Walker Gunning is a PhD candidate in the Department of Political Science specializing in comparative politics. His research interests include unfinished revolutions, and the ways revolutionary groups seek to maintain their political influence during the post-uprising transitional period and beyond.
He is currently working on his dissertation "The Street Has the Last Word: Revolutionary Organizing in Sudan", which focuses on the 2019 Sudanese revolution and ensuing transitional period. The project looks at why revolutionary groups decide either to join transitional governments or attempt to sustain mobilization in the streets. Balancing threats of co-optation and counter revolution, revolutionary organizations may employ different strategies depending on their organizational structure, ideology, and other factors. The project traces transnational links between Sudan and earlier protests waves to highlight the way that failed transitions to democracy in Egypt and beyond have forced revolutionaries to grapple with the limitations of unfinished revolutions. This project is supervised by Lisa Wedeen (Chair), Susan Stokes, and Cathy Cohen.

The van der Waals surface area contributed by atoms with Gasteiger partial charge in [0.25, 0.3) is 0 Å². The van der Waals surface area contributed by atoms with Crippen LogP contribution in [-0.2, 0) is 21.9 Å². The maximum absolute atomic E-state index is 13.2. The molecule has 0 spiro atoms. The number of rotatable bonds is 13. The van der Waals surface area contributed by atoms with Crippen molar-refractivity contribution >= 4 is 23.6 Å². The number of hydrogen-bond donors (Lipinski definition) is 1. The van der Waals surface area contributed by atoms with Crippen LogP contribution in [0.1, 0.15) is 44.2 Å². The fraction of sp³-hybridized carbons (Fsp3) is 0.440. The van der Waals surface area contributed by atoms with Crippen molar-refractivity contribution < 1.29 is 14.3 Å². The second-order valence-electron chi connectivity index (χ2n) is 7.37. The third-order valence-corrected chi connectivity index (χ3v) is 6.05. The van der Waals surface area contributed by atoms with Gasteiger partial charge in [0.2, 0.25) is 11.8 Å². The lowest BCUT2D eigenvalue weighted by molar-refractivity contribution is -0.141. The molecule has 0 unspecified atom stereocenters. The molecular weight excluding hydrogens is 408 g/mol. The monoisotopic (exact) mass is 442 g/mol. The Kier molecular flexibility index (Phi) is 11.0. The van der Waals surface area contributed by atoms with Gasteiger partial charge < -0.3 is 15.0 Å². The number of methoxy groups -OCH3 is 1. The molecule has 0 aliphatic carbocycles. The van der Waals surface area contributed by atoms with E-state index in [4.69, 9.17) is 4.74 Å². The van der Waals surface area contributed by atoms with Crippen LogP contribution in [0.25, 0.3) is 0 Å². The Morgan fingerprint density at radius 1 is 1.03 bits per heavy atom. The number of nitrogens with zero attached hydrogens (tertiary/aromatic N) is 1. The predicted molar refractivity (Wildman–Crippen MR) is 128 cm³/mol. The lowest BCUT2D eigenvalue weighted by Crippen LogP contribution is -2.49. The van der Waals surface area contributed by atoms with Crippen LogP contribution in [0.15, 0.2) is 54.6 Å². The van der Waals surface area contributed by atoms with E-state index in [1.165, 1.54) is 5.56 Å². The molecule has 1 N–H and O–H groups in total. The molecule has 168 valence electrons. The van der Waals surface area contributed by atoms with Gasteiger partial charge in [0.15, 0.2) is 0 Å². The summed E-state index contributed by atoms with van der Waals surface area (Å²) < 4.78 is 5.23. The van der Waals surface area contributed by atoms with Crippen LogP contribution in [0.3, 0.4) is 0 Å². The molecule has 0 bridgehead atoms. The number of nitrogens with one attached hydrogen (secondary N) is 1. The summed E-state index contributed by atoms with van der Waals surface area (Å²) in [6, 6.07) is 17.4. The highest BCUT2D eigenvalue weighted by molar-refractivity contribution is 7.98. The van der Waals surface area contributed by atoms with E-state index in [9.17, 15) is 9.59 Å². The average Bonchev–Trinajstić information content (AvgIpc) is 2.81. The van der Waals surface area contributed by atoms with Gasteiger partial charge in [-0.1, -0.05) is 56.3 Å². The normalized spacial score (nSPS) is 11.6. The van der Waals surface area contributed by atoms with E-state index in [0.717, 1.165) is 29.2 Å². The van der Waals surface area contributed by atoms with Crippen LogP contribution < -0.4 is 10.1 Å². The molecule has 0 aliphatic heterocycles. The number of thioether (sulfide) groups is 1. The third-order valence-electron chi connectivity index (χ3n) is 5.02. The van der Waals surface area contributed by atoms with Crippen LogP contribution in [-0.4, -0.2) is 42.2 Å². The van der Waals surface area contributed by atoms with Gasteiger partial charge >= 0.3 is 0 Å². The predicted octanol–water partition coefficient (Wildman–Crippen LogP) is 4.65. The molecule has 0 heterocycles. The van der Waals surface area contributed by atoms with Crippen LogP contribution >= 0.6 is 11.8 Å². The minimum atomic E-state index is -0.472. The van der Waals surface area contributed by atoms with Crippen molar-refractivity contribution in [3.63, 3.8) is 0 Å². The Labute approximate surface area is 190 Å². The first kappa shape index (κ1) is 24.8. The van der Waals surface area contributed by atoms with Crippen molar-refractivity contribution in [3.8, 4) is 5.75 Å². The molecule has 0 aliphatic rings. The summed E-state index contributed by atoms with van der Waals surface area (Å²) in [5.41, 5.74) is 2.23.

Walker holds a master's degree in Political Science from The University of Chicago, a master's degree in Near Eastern Studies from New York University (NYU), and a bachelor's degree in Middle Eastern and Islamic Studies from NYU. He is the former executive director of CPOST, a research center at the University of Chicago, the former associate editor of Al-Monitor.com, a website covering the Middle East, and has previously worked on independent and documentary films, including an Oscar-nominated documentary short.
Walker served as the Comparative Politics Workshop's student coordinator from 2019-2020 and has TAed the following courses: Comparative Politics of the Middle East, Intro to Comparative Politics, and The Arab Uprisings. A version of his MA thesis was published in Political Perspectives and his work can be read in The Wall Street Journal, The Chicago Tribune, and Al-Monitor.com.